“Miss Clara,” he began, rising from his chair, and coming into the middle of the room, “I think you know what my wishes are.” Then he put his hand upon his heart. “And your respected mother is the same way of thinking. It’s that that emboldens me to be so sudden. Not but what my heart has been yours and yours only all along, before the old lady so much as mentioned it.” Clara would give him no assistance, not even the aid of a negative, but stood there quite passive, with her hand on the door. “Since I first had the pleasure of seeing you I have always said to myself, ’Augustus Musselboro, that is the woman for you, if you can only win her.’ But then there was so much against me,—wasn’t there?” She would not even take advantage of this by assuring him that there certainly always had been much against him, but allowed him to go on till he should run out all the length of his tether. “I mean, of course, in the way of money,” he continued. “I hadn’t much that I could call my own when your respected mamma first allowed me to become acquainted with you. But it’s different now; and I think I may say that I’m all right in that respect. Poor Broughton’s going in this way will make it a deal smoother to me; and I may say that I and your mamma will be all in all to each other now about money.” Then he stopped.

“I don’t quite understand what you mean by all this,” said Clara.

“I mean that there isn’t a more devoted fellow in all London than what I am to you.” Then he was about to go down on one knee, but it occurred to him that it would not be convenient to kneel to a lady who would stand quite close to the door. “One and one, if they’re put together well, will often make more than two, and so they shall with us,” said Musselboro, who began to feel that it might be expedient to throw a little spirit into his words.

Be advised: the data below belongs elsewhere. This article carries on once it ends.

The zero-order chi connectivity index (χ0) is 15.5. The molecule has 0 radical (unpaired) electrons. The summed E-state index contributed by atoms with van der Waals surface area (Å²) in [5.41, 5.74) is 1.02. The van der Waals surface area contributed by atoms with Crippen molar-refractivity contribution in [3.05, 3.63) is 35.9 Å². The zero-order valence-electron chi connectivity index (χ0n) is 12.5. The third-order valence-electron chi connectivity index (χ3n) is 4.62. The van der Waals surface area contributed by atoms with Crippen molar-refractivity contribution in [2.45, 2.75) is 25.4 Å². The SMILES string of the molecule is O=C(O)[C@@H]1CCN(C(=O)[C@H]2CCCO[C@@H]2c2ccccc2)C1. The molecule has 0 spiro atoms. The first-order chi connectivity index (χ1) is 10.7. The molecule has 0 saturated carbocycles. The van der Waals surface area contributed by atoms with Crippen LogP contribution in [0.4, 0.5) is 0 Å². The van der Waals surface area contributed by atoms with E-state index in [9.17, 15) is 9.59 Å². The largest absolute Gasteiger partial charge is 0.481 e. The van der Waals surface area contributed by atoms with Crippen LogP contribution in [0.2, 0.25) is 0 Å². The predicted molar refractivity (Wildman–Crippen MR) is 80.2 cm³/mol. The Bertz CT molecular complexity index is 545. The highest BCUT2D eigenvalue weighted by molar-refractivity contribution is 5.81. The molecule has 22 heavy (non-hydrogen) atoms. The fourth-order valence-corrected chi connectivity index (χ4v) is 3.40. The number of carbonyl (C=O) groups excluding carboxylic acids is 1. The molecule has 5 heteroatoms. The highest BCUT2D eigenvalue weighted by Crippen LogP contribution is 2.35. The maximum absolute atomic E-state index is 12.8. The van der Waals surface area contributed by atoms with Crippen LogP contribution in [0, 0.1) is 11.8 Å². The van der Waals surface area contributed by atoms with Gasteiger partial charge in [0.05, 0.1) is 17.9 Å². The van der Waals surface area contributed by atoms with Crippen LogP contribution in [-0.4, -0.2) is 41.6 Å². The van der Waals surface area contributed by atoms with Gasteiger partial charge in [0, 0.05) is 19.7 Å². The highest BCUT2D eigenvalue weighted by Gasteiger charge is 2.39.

“If you have done,” said Clara, “you may as well hear me for a minute. And I hope you will have sense to understand that I really mean what I say.”

“I hope you will remember what are your mamma’s wishes.”

“Mamma’s wishes have no influence whatsoever with me in such matters as this. Mamma’s arrangements with you are for her own convenience, and I am not a party to them. I do not know anything about mamma’s money, and I do not want to know. But under no possible circumstances will I consent to become your wife. Nothing that mamma could say or do would induce me even to think of it. I hope you will be man enough to take this for an answer, and say nothing more about it.”

“But, Miss Clara—”

“It’s no good your Miss Claraing me, sir. What I have said you may be sure I mean. Good-morning, sir.” Then she opened the door, and left him.

“By Jove, she is a Tartar,” said Musselboro to himself, when he was alone. “They’re both Tartars, but the younger is the worse.” Then he began to speculate whether Fortune was not doing the best for him in so arranging that he might have the use of the Tartar-mother’s money without binding himself to endure for life the Tartar qualities of the daughter.